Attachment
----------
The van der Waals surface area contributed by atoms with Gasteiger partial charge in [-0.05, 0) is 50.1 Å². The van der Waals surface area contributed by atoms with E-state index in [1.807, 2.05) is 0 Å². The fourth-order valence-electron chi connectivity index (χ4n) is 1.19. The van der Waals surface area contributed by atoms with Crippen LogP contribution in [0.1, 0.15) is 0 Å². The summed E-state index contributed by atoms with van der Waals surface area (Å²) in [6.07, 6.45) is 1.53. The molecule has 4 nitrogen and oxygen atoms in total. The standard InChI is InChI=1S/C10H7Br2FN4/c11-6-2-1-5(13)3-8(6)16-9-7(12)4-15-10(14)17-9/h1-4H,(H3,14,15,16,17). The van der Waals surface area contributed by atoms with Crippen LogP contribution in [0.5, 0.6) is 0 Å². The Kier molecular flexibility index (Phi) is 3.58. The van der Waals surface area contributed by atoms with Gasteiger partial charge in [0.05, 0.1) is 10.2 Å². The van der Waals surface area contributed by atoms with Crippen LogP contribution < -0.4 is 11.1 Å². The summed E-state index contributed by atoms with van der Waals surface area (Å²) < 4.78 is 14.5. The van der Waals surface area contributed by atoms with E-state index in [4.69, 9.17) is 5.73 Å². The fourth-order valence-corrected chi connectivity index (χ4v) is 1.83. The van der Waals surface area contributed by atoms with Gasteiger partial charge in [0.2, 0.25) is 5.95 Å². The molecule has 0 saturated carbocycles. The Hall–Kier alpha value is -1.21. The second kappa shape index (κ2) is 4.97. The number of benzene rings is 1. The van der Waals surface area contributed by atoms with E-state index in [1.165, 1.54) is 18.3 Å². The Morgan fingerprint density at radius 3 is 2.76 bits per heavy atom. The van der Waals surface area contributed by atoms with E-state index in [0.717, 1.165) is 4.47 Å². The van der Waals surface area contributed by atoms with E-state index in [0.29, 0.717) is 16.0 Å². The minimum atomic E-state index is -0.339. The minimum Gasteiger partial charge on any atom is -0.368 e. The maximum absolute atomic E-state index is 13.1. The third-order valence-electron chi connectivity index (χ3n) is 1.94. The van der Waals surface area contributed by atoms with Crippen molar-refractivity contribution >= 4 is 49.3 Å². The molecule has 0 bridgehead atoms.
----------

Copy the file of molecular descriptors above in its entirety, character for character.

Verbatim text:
The van der Waals surface area contributed by atoms with Gasteiger partial charge in [-0.05, 0) is 50.1 Å². The van der Waals surface area contributed by atoms with E-state index in [1.807, 2.05) is 0 Å². The fourth-order valence-electron chi connectivity index (χ4n) is 1.19. The van der Waals surface area contributed by atoms with Crippen LogP contribution in [0.1, 0.15) is 0 Å². The summed E-state index contributed by atoms with van der Waals surface area (Å²) in [6.07, 6.45) is 1.53. The molecule has 4 nitrogen and oxygen atoms in total. The standard InChI is InChI=1S/C10H7Br2FN4/c11-6-2-1-5(13)3-8(6)16-9-7(12)4-15-10(14)17-9/h1-4H,(H3,14,15,16,17). The van der Waals surface area contributed by atoms with Crippen LogP contribution in [0.5, 0.6) is 0 Å². The Kier molecular flexibility index (Phi) is 3.58. The van der Waals surface area contributed by atoms with Gasteiger partial charge in [0.05, 0.1) is 10.2 Å². The van der Waals surface area contributed by atoms with Crippen LogP contribution < -0.4 is 11.1 Å². The summed E-state index contributed by atoms with van der Waals surface area (Å²) < 4.78 is 14.5. The van der Waals surface area contributed by atoms with E-state index in [4.69, 9.17) is 5.73 Å². The fourth-order valence-corrected chi connectivity index (χ4v) is 1.83. The van der Waals surface area contributed by atoms with Gasteiger partial charge in [0.2, 0.25) is 5.95 Å². The molecule has 0 saturated carbocycles. The Hall–Kier alpha value is -1.21. The second kappa shape index (κ2) is 4.97. The number of benzene rings is 1. The van der Waals surface area contributed by atoms with E-state index in [1.165, 1.54) is 18.3 Å². The Morgan fingerprint density at radius 3 is 2.76 bits per heavy atom. The van der Waals surface area contributed by atoms with E-state index in [0.717, 1.165) is 4.47 Å². The van der Waals surface area contributed by atoms with E-state index in [0.29, 0.717) is 16.0 Å². The minimum atomic E-state index is -0.339. The minimum Gasteiger partial charge on any atom is -0.368 e. The maximum absolute atomic E-state index is 13.1. The third-order valence-electron chi connectivity index (χ3n) is 1.94. The van der Waals surface area contributed by atoms with Crippen molar-refractivity contribution >= 4 is 49.3 Å². The molecule has 0 bridgehead atoms.